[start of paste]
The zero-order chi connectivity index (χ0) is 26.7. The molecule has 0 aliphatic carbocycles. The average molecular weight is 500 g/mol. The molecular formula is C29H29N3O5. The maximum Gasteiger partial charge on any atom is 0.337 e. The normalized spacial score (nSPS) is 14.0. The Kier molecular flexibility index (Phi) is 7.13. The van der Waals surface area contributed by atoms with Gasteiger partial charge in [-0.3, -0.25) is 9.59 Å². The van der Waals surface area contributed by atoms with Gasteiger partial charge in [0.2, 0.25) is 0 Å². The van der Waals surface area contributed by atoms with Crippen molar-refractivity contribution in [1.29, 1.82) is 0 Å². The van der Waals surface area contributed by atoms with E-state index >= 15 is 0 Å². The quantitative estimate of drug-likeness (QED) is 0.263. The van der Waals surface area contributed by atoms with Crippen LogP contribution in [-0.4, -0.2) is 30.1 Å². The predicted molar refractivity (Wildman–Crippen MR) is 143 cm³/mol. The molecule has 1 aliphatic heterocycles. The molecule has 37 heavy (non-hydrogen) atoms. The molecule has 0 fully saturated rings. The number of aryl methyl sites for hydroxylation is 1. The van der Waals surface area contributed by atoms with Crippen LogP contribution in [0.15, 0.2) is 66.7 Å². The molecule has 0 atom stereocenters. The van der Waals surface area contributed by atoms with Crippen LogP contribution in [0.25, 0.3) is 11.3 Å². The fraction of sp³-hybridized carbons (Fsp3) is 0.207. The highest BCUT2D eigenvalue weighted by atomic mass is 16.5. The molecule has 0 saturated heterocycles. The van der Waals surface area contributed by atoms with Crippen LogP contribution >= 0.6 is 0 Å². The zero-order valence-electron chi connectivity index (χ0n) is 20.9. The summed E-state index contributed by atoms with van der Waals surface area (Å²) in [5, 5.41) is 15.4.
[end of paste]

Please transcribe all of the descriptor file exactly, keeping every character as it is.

The zero-order chi connectivity index (χ0) is 26.7. The molecule has 0 aliphatic carbocycles. The average molecular weight is 500 g/mol. The molecular formula is C29H29N3O5. The maximum Gasteiger partial charge on any atom is 0.337 e. The normalized spacial score (nSPS) is 14.0. The Kier molecular flexibility index (Phi) is 7.13. The van der Waals surface area contributed by atoms with Gasteiger partial charge in [-0.3, -0.25) is 9.59 Å². The van der Waals surface area contributed by atoms with Gasteiger partial charge in [0.2, 0.25) is 0 Å². The van der Waals surface area contributed by atoms with Crippen molar-refractivity contribution in [1.29, 1.82) is 0 Å². The van der Waals surface area contributed by atoms with E-state index >= 15 is 0 Å². The quantitative estimate of drug-likeness (QED) is 0.263. The van der Waals surface area contributed by atoms with Crippen LogP contribution in [-0.4, -0.2) is 30.1 Å². The predicted molar refractivity (Wildman–Crippen MR) is 143 cm³/mol. The molecule has 1 aliphatic heterocycles. The molecule has 37 heavy (non-hydrogen) atoms. The molecule has 0 fully saturated rings. The number of aryl methyl sites for hydroxylation is 1. The van der Waals surface area contributed by atoms with Crippen LogP contribution in [0.15, 0.2) is 66.7 Å². The molecule has 0 atom stereocenters. The van der Waals surface area contributed by atoms with Crippen LogP contribution in [0.25, 0.3) is 11.3 Å². The fraction of sp³-hybridized carbons (Fsp3) is 0.207. The highest BCUT2D eigenvalue weighted by atomic mass is 16.5. The molecule has 0 saturated heterocycles. The van der Waals surface area contributed by atoms with Crippen LogP contribution >= 0.6 is 0 Å². The zero-order valence-electron chi connectivity index (χ0n) is 20.9. The summed E-state index contributed by atoms with van der Waals surface area (Å²) in [5, 5.41) is 15.4.